It is exactly what fans have feared for a long time would happen – such a scenario is playing out right now.
Injuries are a risk in any WNBA game or overseas contest. But the possibility for injury increases greatly when having to essentially play year-round because players do not make enough money in their home leagues to sustain themselves.
That is exactly the reason why Breanna Stewart has to play overseas. That is the reason many WNBA players have to play overseas, because the money made in the United States is nowhere near enough.
When Stewart landed uncomfortably – and with speculation rampant about what is the status of her injury – it was not only basketball fans in Seattle and UConn that cried. It was not only women’s basketball fans around the world that felt it, the league had to feel it as well. Because this is exactly the possibility that could happen. No one, of course, wanted it to happen, but it was always the fear in the backs of everyone’s heads.
Teams essentially try their best to conceal these low salaries by not revealing contract details when players or anyone else gets signed. The phrase “Per team policy, terms of the contract were not disclosed” that we see in every single press release is, arguably, one of the most cringeworthy phrases in all of sports. But, we already know based on a plethora of interviews done on the subject with many a player that these number are nowhere near sufficient.
Stewart’s injury has the potential to sideline one of the WNBA’s marquee players for the entire season – a major setback for her career that reached a high point just last year.
After all, she not only won regular season WNBA MVP, she was also the MVP of her first-ever WNBA Finals. The Seattle Storm won its third championship in its history when they swept the Washington Mystics. In addition to winning both of those honors, she also was named MVP of the FIBA World Cup which took place last year in Tenerife, Spain when Team USA claimed the gold medal.
Imagine if an NBA season were to take place where LeBron James said he wanted to take a year off to pursue ministry, movies, or whatever he would choose to do. Imagine if we were coming up on that same NBA season where Kevin Durant was so disgruntled with the Golden State Warriors that he no longer wanted to play in the Bay Area and is demanding a trade. Imagine if in that same NBA season that Steph Curry injured his ACL because he happened to be playing overseas.
Imagine all of those playing out a month and change prior to an NBA season. Also – imagine all of the media coverage it would get.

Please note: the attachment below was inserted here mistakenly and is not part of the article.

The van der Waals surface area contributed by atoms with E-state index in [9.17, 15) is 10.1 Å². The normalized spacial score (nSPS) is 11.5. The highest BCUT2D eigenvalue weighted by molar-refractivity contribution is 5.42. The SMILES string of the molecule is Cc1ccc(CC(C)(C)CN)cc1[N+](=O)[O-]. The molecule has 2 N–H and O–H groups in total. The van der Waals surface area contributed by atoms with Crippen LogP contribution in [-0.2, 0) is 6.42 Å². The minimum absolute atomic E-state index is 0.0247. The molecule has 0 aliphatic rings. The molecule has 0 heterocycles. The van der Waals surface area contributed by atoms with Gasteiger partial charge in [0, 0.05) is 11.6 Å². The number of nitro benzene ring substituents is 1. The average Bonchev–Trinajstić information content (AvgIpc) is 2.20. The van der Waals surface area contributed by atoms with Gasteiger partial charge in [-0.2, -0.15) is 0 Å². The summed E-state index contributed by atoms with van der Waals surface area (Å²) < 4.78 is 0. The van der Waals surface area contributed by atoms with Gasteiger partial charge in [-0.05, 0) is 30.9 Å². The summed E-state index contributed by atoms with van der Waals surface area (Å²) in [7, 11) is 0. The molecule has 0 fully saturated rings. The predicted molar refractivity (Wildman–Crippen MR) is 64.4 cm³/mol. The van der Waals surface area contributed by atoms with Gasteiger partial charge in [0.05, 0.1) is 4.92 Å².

That is arguably what the WNBA could be heading into. It was enough that we would be entering a season without Maya Moore, who is taking a year off to pursue ministry. It was enough that on top of the Moore news that we would be entering a season possibly without Liz Cambage, who still has not been traded out of Dallas despite several attempts by the Wings organization to satisfy her wishes.
Now, there is a possibility this season could also be without the reigning league MVP and the reigning Finals MVP? And a strong case can be made that all of this goes right back to the CBA – the one common storyline potentially threading all these issues together, and the one issue that may be the backstory to the 2019 season.
Moore was visibly exhausted in 2018 – the pressures of having to be the face of a team and play overseas, plus Minnesota hosting the All-Star Game caught up with her. There was lots of speculation in the early portions of the offseason that Cambage may have decided to simply return to Australia and never play in the W again – in part because of salaries. Now, the nightmare result of those low salaries has manifested itself in Stewart’s injury.
This is exactly what Nneka Ogwumike meant when she implored the WNBA (and more specifically, its big-brother league – the NBA) to #BetOnWomen in that Players’ Tribune article declaring that the WNBPA would opt out of its collective bargaining agreement. Add that onto travel issues like what happened with the Las Vegas Aces and arena issues like those seen at Westchester, and the union has its case made to a league (that still has yet to find a full-time president since Lisa Borders’ departure) that if it cares about its players, as it proclaims it does, it needs to invest more in those players.
Oh, by the way – the owners of the NBA need to be put on blast as well. These owners in the NBA love to tout the injury risks to their players that could happen if they play in overseas tournaments such as the World Cup or the Olympics. Mark Cuban is one of those. Well…where is that same energy for WNBA players, who probably have no problem playing in those types of tournaments – but the constant overseas travel is complete overkill.
It needs to invest more in those players to ensure, not only that they can be healthy year-round and that they do have a real offseason, but that they can be marketed the way these women deserve to be.
The new logo and rebranding is a start, but more needs to be done on the marketing end as well. Stewart, Moore, and Cambage are three of the most marketable players the W has. Add that along to Skylar Diggins-Smith who will miss part or all of the 2019 season as she is expecting, and other players also injured such as Rebekkah Brunson and Angel McCoughtry and the W will be missing some marquee names at the outset of this upcoming season.
And while new names will surface such as Jackie Young, Asia Durr, Katie Lou Samuelson, Arike Ogunbowale, and others, Stewart’s injury ought to be the wake-up call to the league that this generation of W greats need to be treated much better than previous generations.
Either that – or they will allow the union to make the decision for them when it is time to talk CBA.